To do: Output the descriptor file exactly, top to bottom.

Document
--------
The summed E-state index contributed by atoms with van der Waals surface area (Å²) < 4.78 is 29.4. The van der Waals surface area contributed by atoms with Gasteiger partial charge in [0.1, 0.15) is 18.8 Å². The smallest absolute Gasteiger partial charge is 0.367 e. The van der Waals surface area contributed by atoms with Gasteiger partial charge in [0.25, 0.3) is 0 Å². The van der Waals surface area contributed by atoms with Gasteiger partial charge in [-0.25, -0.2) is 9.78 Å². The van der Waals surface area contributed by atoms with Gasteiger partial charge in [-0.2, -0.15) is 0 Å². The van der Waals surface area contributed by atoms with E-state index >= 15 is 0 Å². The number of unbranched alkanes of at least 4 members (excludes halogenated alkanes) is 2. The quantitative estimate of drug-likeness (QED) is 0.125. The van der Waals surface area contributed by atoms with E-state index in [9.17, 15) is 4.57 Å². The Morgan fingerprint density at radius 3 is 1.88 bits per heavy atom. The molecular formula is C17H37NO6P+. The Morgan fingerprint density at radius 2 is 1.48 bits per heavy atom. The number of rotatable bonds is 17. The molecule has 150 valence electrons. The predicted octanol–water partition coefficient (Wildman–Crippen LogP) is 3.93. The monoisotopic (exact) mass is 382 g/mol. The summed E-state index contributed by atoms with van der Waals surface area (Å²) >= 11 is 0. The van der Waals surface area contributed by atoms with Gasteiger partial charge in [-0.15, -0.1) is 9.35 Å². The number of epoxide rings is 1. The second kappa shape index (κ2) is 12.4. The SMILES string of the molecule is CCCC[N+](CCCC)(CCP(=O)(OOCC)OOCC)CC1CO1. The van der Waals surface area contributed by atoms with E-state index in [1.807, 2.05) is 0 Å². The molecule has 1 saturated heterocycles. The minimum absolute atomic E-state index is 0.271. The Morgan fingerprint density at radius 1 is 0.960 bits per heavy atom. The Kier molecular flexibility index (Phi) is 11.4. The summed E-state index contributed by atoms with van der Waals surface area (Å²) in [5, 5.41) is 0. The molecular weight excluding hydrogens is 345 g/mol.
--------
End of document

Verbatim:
The summed E-state index contributed by atoms with van der Waals surface area (Å²) < 4.78 is 29.4. The van der Waals surface area contributed by atoms with Gasteiger partial charge in [0.1, 0.15) is 18.8 Å². The smallest absolute Gasteiger partial charge is 0.367 e. The van der Waals surface area contributed by atoms with Gasteiger partial charge in [0.25, 0.3) is 0 Å². The van der Waals surface area contributed by atoms with Gasteiger partial charge in [-0.25, -0.2) is 9.78 Å². The van der Waals surface area contributed by atoms with Gasteiger partial charge in [-0.2, -0.15) is 0 Å². The van der Waals surface area contributed by atoms with E-state index >= 15 is 0 Å². The number of unbranched alkanes of at least 4 members (excludes halogenated alkanes) is 2. The quantitative estimate of drug-likeness (QED) is 0.125. The van der Waals surface area contributed by atoms with E-state index in [9.17, 15) is 4.57 Å². The Morgan fingerprint density at radius 3 is 1.88 bits per heavy atom. The molecular formula is C17H37NO6P+. The Morgan fingerprint density at radius 2 is 1.48 bits per heavy atom. The number of rotatable bonds is 17. The molecule has 150 valence electrons. The predicted octanol–water partition coefficient (Wildman–Crippen LogP) is 3.93. The monoisotopic (exact) mass is 382 g/mol. The summed E-state index contributed by atoms with van der Waals surface area (Å²) >= 11 is 0. The van der Waals surface area contributed by atoms with Gasteiger partial charge in [-0.15, -0.1) is 9.35 Å². The number of epoxide rings is 1. The second kappa shape index (κ2) is 12.4. The SMILES string of the molecule is CCCC[N+](CCCC)(CCP(=O)(OOCC)OOCC)CC1CO1. The van der Waals surface area contributed by atoms with E-state index in [1.807, 2.05) is 0 Å². The molecule has 1 saturated heterocycles. The minimum absolute atomic E-state index is 0.271. The Morgan fingerprint density at radius 1 is 0.960 bits per heavy atom. The Kier molecular flexibility index (Phi) is 11.4. The summed E-state index contributed by atoms with van der Waals surface area (Å²) in [5, 5.41) is 0. The molecular weight excluding hydrogens is 345 g/mol.